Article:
One of the biggest challenges facing urban refugees in Kenya is their ability to secure a stable income for themselves and their families. Not only do they face wider societal barriers to employment – xenophobia, language barriers and nepotism, for example – there is also a well-fortified legal barrier in the form of Work Permits. While refugee-specific Work Permits do exist, the statistics bear out an uncomfortable truth: by UNHCR’s own figures, only nine were approved in the two years from 2012 to 2014 – for an urban refugee population of over 60,000.
However for some of our Tamuka Hub members, there might just be a light at the end of the tunnel: we have recently partnered with SamaSource, a social venture that aims to train marginalised populations in key digital skills and then connect them to digital work opportunities via the internet. The idea is elegant: despite recent advances in computing, big companies in the West still require a considerable amount of data to be processed by human hands. Who better to fulfill this workload than the millions of people worldwide who are unemployed not from lack of skill, but from circumstance? In a way it is an ironic inversion of the global processes that may have contributed to the refugee crisis in the first place: instead of raw materials, wealth and capital flowing from Africa to the West, it is now feasible for labour to flow from the West to Africa, thanks to the internet.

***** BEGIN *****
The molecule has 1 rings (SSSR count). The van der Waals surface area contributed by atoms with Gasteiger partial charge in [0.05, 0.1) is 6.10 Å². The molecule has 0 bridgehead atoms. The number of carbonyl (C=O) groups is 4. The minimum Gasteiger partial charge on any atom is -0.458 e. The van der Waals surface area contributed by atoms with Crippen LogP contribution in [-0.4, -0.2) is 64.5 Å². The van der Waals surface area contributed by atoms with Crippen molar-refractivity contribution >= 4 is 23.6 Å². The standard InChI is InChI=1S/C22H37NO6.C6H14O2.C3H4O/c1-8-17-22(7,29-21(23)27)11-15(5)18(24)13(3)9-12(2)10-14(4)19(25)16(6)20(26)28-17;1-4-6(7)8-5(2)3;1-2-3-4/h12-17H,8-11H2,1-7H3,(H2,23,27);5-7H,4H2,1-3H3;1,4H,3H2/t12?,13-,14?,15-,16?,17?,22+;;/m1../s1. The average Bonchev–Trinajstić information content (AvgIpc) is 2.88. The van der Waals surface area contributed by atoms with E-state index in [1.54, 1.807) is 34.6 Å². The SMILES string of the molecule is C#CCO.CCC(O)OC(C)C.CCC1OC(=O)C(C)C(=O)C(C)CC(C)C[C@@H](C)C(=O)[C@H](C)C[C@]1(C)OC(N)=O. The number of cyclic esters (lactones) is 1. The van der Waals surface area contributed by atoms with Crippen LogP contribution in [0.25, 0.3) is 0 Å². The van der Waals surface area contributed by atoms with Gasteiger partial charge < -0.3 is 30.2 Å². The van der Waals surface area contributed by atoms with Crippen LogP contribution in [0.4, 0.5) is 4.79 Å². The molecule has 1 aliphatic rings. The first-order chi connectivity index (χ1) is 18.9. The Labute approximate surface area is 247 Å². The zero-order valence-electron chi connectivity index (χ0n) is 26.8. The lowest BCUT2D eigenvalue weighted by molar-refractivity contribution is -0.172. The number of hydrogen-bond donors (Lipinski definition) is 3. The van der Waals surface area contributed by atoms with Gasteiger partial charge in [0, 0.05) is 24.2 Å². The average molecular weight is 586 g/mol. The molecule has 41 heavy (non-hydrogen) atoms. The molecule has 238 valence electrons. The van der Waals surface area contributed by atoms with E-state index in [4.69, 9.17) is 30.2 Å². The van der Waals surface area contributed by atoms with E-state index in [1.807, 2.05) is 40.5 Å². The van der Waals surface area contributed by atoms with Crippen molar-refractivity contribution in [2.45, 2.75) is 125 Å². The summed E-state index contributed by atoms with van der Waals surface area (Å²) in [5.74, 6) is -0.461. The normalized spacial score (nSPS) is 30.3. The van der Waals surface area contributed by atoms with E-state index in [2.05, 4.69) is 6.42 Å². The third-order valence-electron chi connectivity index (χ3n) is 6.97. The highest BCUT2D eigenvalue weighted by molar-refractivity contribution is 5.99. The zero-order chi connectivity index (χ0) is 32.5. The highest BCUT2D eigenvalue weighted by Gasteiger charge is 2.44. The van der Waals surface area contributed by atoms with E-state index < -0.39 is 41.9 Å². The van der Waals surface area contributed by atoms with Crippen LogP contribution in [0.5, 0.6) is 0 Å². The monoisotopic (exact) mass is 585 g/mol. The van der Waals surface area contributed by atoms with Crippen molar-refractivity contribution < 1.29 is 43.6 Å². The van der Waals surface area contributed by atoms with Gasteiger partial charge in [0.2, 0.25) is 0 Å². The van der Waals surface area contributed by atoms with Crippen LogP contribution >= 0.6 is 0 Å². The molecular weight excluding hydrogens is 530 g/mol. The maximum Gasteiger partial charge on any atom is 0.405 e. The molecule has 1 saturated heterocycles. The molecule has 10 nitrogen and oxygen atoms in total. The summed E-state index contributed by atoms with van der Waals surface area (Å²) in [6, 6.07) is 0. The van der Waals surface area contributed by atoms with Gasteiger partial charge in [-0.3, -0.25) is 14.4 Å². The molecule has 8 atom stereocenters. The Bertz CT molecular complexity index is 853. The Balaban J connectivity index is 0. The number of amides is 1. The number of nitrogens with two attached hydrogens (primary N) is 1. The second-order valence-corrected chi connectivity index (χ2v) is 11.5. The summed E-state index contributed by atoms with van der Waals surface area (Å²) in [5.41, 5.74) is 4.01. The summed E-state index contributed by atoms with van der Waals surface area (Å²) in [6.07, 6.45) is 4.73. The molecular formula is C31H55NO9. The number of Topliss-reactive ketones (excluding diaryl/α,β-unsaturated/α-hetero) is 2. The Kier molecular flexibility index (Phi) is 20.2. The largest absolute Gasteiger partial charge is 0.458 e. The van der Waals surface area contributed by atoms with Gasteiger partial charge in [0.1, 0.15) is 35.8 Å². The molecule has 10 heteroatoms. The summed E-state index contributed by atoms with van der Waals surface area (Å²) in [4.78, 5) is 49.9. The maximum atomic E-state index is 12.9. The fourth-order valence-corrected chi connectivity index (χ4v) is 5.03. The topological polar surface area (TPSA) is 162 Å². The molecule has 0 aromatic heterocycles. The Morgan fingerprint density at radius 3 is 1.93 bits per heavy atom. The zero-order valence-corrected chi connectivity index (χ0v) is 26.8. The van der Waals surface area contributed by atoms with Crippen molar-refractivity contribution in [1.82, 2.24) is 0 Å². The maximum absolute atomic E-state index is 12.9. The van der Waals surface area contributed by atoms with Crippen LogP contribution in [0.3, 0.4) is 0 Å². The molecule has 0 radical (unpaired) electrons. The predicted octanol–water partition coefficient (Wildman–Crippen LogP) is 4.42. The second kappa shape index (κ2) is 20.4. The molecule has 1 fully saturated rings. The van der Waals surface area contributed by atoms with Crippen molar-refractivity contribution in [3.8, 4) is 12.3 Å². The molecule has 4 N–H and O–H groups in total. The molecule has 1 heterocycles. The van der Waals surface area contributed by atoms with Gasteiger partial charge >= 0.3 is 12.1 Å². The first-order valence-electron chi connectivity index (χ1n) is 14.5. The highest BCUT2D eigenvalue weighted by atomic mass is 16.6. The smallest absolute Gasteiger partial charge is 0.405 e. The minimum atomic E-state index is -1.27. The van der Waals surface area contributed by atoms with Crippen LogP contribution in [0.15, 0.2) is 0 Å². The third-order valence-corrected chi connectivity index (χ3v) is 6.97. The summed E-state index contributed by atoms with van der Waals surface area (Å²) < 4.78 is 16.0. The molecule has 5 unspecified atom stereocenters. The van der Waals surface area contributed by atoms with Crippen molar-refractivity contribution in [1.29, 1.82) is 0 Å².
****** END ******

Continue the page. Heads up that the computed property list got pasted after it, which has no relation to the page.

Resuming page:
At the time of writing we have completed one cycle of the course already, and are in the middle of a second. Hopefully over the coming months we will see some of our refugee Hub members making a living in this emergent global labour market. As with any work opportunity, success or a consistent income are by no means guaranteed. But it has provided one thing that is in woefully short supply
– Dexter Findley, Tamuka, Kenya